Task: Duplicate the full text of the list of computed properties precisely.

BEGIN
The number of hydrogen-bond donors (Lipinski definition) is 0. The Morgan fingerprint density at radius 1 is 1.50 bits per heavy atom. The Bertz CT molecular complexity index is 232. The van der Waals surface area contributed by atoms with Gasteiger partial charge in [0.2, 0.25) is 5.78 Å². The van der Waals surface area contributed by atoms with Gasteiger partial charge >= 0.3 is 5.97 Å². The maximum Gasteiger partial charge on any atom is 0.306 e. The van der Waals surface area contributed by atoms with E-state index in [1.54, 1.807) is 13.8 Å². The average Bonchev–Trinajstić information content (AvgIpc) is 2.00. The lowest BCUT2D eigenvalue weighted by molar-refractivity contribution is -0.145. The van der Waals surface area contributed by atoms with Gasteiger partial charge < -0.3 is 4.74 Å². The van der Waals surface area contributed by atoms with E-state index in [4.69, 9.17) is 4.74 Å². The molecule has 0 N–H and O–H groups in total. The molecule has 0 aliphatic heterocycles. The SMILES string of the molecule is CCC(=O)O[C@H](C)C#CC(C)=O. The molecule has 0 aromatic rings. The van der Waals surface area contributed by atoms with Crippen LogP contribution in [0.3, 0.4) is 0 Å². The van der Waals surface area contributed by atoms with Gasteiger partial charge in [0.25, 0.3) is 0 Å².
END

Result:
The number of hydrogen-bond donors (Lipinski definition) is 0. The Morgan fingerprint density at radius 1 is 1.50 bits per heavy atom. The Bertz CT molecular complexity index is 232. The van der Waals surface area contributed by atoms with Gasteiger partial charge in [0.2, 0.25) is 5.78 Å². The van der Waals surface area contributed by atoms with Gasteiger partial charge >= 0.3 is 5.97 Å². The maximum Gasteiger partial charge on any atom is 0.306 e. The van der Waals surface area contributed by atoms with E-state index in [1.54, 1.807) is 13.8 Å². The average Bonchev–Trinajstić information content (AvgIpc) is 2.00. The lowest BCUT2D eigenvalue weighted by molar-refractivity contribution is -0.145. The van der Waals surface area contributed by atoms with Gasteiger partial charge < -0.3 is 4.74 Å². The van der Waals surface area contributed by atoms with E-state index in [4.69, 9.17) is 4.74 Å². The molecule has 0 N–H and O–H groups in total. The molecule has 0 aliphatic heterocycles. The SMILES string of the molecule is CCC(=O)O[C@H](C)C#CC(C)=O. The molecule has 0 aromatic rings. The van der Waals surface area contributed by atoms with Crippen LogP contribution in [0.3, 0.4) is 0 Å². The van der Waals surface area contributed by atoms with Gasteiger partial charge in [0.25, 0.3) is 0 Å².